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Mabuse, Sipho (Hotstix) (South Africa)  
Sipho Mabuse © Steve Gordon 2001

It was as a 16-year-old drummer in Orlando High School’s cadet band that Sipho Mabuse attracted the attention of fellow scholar and guitarist Selby Ntuli. Ntuli approached Mabuse to team up with him and fellow students Alec Khaoli (bass) and Saitana (real name Monty Ndimande; guitar) to form the band The Beaters.

Live concerts as well as broadcasts on radio Sesotho quickly established the band’s popularity and in March 1969, The Beaters?first album, Soul-A-Go-Go, was released. Dressed in mandarin-collared white jackets, flannel trousers and performing bare-foot, the group wowed its Soweto and Mamelodi audiences, Mabuse recalls, at 50 cents for adults and 40 cents for children! Two Beaters albums, Bacon and Eggs (1970) and Mumsy Hips (1971), followed.

Sipho Mabuse was born in Shantytown, Orlando West (now Soweto) in a neighbourhood he describes as “a cradle of serious political activities where our parents used to sell illegal sorghum beer. His main musical influences as a child came from his grandfather and uncles, who were traditional singers of “scatamiya" music (a choral type music sung mainly by men).

“Singing amongst black people is not something that one goes to school for, it is something you interact in your life at a very early age the professional approach to singing started at high school" recalls Mabuse. “I had always wanted to be a lawyer. Our role models had always been doctors, lawyers and principals; we aspire to be like them. Somehow I just stayed with the music."

Citing early influences, Mabuse continues:?On radio we had The Manhattan Brothers, Miriam [Makeba], The Ink Spots, Nat “King" Cole, Elvis. Then came The Beatles and Soul music. Then of course jazz, which was strong during the black consciousness era drummers like Jimmy Hendrix, Otis Redding my influences evolved around what was exciting at the particular time.

A competent musician, Mabuse mastered many instruments: the drums, flute, piano, saxophone, kalimba, alto flute, timbales and African drums. “I did have the musical [piano] lessons briefly (up to grade four) then dropped out. I was too impatient to learn…most of the instruments I taught myself, especially the saxophone and flute?in retrospect I should have continued studying."

The Beaters headed north in 1976 for a three-week tour of Rhodesia (now Zimbabwe), which turned into a three-month success. An indication of the effect Zimbabweans had on the band became evident when they changed their name to HARARI, then a township outside Salisbury, and released an album with the same name.

In 1978, HARARI was invited to the USA by Hugh Masekela to perform with him there. “We were about to go and join him in the States when Selby (Ntuli) died - the whole thing fell through," recalls Mabuse. Mabuse now found himself the bandleader of HARARI. “Selby had always bean the band leader, and a very
vocals, drum (kit drums), flute
Genre: mbaqanga, fusion, jazz
I learnt a lot from him. When Selby died it was one of the most painful experiences for me because he and I were very close. I didn’t even think I was in a position to carry on the band at that time. I had to imagine in my mind that if he had been alive, what would he have done, and that gave me the courage to go on.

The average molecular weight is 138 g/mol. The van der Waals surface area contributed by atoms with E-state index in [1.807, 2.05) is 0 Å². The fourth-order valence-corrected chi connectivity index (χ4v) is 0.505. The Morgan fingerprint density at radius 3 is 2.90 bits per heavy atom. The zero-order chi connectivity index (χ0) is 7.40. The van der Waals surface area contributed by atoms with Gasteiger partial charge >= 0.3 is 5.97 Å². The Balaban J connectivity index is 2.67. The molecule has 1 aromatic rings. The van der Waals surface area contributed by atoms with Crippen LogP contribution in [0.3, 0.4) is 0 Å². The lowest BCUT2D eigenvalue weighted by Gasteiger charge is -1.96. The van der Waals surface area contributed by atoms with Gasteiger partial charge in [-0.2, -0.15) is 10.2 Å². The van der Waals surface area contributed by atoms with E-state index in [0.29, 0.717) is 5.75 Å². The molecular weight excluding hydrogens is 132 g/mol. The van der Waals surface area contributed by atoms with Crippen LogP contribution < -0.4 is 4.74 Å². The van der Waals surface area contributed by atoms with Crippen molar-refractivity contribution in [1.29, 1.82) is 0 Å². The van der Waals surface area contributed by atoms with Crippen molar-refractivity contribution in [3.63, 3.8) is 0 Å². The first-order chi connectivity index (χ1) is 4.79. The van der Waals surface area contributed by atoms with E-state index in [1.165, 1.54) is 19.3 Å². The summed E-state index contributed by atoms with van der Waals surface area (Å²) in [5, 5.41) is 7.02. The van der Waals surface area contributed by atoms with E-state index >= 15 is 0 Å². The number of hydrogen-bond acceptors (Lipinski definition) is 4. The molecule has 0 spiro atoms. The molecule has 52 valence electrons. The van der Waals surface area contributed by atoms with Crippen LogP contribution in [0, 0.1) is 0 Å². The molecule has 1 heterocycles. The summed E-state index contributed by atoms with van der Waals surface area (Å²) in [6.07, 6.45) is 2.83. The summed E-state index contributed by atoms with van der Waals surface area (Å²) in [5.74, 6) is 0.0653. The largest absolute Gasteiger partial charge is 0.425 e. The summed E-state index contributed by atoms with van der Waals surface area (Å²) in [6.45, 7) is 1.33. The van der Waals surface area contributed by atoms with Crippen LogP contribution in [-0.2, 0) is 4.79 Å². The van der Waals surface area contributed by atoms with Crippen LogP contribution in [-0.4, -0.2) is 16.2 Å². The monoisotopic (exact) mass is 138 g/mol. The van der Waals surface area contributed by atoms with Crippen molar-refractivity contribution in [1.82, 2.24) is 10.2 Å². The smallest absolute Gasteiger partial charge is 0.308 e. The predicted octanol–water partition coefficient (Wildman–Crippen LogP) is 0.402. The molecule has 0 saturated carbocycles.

HARARI supported and backed Percy Sledge, Timmy Thomas, Letta Mbula, Brook Benton and Wilson Pickett on their South African tours. HARARI was the first black pop group to appear on SATV in 1979 (in Beat 79) and was the first non-white group its own show at the Colosseum in Johannesburg in 1980. In the same year the band was featured in a BBC TV documentary. Of HARARI Mabuse says: “We were recording some of the hottest music this country’s has ever heard." Managing Director of Gallo Records at the time, Peter Gallo, agreed: “Peter called me into his office and said, ‘Sipho, I think we have a deal in the States. [The 1980 album] Heatwave will be released in the USA.’ “We made a record called Party which sold 250 000 copies. Peter Gallo submitted this to David Keashenbaum at A&M Records." A&M, suitably impressed, offered HARARI a two-album recording and distribution deal in 1981. Two albums, Harari and Flying Out were released on the A&M label, and in 1982 their single, Party, entered the American Disco Hot 100.

Sipho Mabuse, Jiving Soweto © Steve Gordon 1985
In its early years the group played a pioneering role in the helping black musicians to be regarded as professionals by the record industry. Commented Mabuse: “There is no doubt in my mind that HARARI is responsible for the measure of respectability accorded to local musicians and the rise of black musicians in the local entertainment industry." At the end of 1982 HARARI disbanded. Mabuse continued producing an “ad hoc" HARARI with new up and-coming musicians. “I felt HARARI was too big to disappear when it could create a platform for new talent. We became a role model band…many youngsters were aspiring to play like us and I felt that I couldn’t just let this die. I dedicated myself to keeping the group as a vehicle for introducing new, old and untapped talent. I imagined a concept rather than a band. I wanted to see it growing." Mabuse has helped groom big names such as Sello “Chicco" Twala, Danny “Kamazu" Malewa and “Ashante"

(this biography courtesy Kippies Jazz International, of which Sipho Mabuse is Executive Director. Located near the Market Theatre in the Newtown Precinct, Johannesburg)

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